When you make a mistake, lose your temper, or act badly then be quick to admit that you are wrong and apologize. Parents are an example to their children.

Mom and Dad Come First

Sometimes, especially when you have a lot of children, it can be difficult to spend time together as husband and wife. Yet, unity in the marital relationship will keep the rest of the family dynamics running smoothly.

Teach your children to respect your time together as a couple. Allow them to see that you value your relationship with your spouse. Make time for each other, even if it is only a weekly coffee date.

Children find security when their parents have strong marriages. Make your relationship a priority.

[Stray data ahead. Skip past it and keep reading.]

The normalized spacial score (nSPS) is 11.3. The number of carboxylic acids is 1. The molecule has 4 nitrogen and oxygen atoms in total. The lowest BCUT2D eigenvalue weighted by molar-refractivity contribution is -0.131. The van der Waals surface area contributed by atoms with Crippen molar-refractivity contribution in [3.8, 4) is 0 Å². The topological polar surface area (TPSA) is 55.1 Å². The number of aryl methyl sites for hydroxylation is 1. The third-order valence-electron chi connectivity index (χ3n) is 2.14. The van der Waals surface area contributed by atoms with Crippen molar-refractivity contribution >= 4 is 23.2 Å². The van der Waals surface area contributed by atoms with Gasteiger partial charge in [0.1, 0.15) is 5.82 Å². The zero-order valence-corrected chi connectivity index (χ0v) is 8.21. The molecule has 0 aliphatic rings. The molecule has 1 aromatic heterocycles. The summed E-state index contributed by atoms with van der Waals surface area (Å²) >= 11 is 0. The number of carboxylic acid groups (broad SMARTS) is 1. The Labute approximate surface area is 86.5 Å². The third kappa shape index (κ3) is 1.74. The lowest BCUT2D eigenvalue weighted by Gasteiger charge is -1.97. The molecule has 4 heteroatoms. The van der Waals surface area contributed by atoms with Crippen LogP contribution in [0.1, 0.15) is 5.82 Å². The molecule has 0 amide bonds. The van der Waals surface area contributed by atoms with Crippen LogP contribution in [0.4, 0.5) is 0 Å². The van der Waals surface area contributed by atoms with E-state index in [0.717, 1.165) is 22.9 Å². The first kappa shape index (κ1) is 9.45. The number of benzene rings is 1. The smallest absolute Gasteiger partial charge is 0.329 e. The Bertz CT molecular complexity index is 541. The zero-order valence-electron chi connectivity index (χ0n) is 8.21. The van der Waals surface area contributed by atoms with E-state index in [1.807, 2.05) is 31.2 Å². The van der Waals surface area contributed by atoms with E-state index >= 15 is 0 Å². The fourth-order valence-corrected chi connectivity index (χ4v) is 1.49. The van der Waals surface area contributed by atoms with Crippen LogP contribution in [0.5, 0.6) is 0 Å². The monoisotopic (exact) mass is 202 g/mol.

A large family is a group of individuals working together toward a common goal. When children are raised with this understanding they learn to work together, to encourage each other, and to help each other out. In large families, there is no time for selfishness or self-involvement.

If you have many children or plan to, keep your expectations attainable but high. Children will become what they believe they are. By instilling in them a belief that they are important, secure, intelligent, compassionate, a gifted they will become those things to the best of their ability.

There are some things you learn in large families that can’t be learned any other way. It is a wonderful experience.